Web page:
Are Lia Thomas' UPenn swim teammates right to request not challenging new NCAA trans policies?
- Former Olympic swimmer Nancy Hogshead-Maker and 16 teammates of transgender Lia Thomas sent a letter to the University of Pennsylvania and the Ivy League athletic conference urging the NCAA to not challenge the new USA Swimming rules “so that we are able to finish our swimming seasons with distinction and pride” asserting “Lia holds an unfair advantage over competition in the women’s category.”
- On February 1, 2022, USA Swimming announced a new policy for transgender female athletes requiring the testosterone in their blood to be below five nanomoles per liter for 36 months before applying to compete in elite sports.
- On January 20, 2021, President Biden issued an executive order allowing trans student athletes to participate in sports corresponding to their gender identity.
- Ten states have legislation against transgender students joining female sports teams due to their gender identity and not their biological sex.
- Approximately 0.58% of adults in the United States are transgender.
University of Pennsylvania swimmer Lia Thomas used to be known as Will Thomas and competed on the school's men's swim team for two seasons. Now, the six-foot, one-inch biological male competes on UPenn's women's swim team.
The USA Swimming recently issued updated athlete inclusion, competitive equity, and eligibility policy, which requires evidence of lower testosterone levels for 36 months. This could most likely impact Thomas's eligibility in the upcoming NCAA Division I national championship meet. Sixteen of Thomas's female teammates sent a letter to the school and the Ivy League urging them not to challenge the new policy. As the letter noted correctly noted, Thomas was ranked #462 when competing as a male, yet ranked #1 as a female.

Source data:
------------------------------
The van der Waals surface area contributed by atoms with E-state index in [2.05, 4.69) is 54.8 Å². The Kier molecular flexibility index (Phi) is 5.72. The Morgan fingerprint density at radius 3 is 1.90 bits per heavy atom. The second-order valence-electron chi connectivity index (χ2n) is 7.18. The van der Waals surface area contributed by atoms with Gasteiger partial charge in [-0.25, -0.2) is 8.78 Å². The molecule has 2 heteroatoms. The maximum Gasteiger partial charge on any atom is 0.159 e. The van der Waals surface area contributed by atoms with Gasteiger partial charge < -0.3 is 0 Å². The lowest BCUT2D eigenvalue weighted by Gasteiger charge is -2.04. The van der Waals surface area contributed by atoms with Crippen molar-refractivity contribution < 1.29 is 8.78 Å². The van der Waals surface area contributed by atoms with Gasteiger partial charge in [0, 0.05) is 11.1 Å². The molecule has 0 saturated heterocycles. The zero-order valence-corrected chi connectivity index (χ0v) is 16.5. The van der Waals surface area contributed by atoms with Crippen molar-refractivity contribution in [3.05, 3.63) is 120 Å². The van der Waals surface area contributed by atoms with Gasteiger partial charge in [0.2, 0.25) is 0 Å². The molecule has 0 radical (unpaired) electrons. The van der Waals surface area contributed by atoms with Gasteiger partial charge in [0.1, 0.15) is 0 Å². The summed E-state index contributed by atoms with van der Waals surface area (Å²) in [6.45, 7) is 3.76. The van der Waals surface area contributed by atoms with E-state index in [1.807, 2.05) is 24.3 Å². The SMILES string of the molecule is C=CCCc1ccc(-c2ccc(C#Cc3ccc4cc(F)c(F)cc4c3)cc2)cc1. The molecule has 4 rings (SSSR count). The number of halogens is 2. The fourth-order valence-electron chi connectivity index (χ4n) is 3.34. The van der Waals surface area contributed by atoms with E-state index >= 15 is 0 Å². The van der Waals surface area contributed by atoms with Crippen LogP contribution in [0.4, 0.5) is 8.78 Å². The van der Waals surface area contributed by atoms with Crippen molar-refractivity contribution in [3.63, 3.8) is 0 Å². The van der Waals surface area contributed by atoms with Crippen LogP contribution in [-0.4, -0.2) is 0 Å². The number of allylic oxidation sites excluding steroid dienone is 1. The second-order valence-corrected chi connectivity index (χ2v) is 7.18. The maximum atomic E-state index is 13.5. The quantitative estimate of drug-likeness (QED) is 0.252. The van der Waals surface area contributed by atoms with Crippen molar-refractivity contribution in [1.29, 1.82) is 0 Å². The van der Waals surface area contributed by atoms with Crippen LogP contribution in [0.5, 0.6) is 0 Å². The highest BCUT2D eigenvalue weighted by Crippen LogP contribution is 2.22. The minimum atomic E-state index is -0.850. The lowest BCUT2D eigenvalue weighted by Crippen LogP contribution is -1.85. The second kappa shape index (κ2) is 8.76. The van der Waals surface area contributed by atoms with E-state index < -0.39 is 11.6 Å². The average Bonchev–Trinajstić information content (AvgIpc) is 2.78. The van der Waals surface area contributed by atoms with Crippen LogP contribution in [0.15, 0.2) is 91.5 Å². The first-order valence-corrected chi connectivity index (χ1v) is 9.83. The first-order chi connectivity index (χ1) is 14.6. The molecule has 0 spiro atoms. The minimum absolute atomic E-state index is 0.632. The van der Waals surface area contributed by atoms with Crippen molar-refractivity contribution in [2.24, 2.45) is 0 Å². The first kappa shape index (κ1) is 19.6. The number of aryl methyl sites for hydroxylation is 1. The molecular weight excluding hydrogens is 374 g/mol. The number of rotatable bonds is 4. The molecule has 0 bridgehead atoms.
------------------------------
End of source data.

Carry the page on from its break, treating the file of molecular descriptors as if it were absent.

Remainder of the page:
Lia Thomas is a biological male and clearly has an unfair physical advantage when competing against women. Saying a lie (such as using female pronouns for a biological male) over and over again does not make the lie true. Men aren't women, and women aren't men. They can dress as such, grow out their hair, take hormone therapy, and even undergo genital mutilating surgeries, but each remains biologically as they were born. To deny that is to deny science.
The Penn female swimmers and all of the biological females they compete against have worked and trained much of their lives to become the elite female athletes they are. This is not about discriminating against Thomas. Rather, it is about protecting women athletes. To allow biological males to compete against them in women's sports is a travesty and could end all of the gains women have made in sports over the last 40 years.
The participation of transgender athletes in sports has become a controversial issue. Lia Thomas's involvement in women's swimming has caused an outcry in the US world of swim sports, and Thomas' UPenn teammates want Thomas off the team. The NCAA just revised its policy on transgender athletes in college sports, which subjects transgender athletes like Thomas to hormonal testing before participating. That is wrong for several reasons.
First, it is important to remember that Lia Thomas is a person who deserves basic human decency and the right to compete no matter how people disagree on her ability to participate. Thomas's male physicality has created this controversy, as she was once a swimmer for two seasons on the male swim team at UPenn. By all accounts, she has trained hard to be a swimmer but now finds herself a target of media frenzy. Thomas did take hormone suppression therapy for two years as directed by the medical professionals. Because of this, UPenn officials agreed to let her participate after she met all the hormonal criteria.
Further, Thomas met all the previous NCAA physical and mental guidelines before she was allowed to participate—she did not take a shortcut. Now, the NCAA has revised its rules for transgender participation in sports, meaning Thomas will need to undergo periodic testing for testosterone before swimming. The problem has nothing to do with Thomas—it is the initial guidelines were not clear, creating chaos and friction among her colleagues. Some still speculate as to how much biological skill and physicality are interrelated to sports performance, but preventing transgender people from competing may result in adverse mental health issues including suicide. This definitely sends the wrong message to others waiting to transition.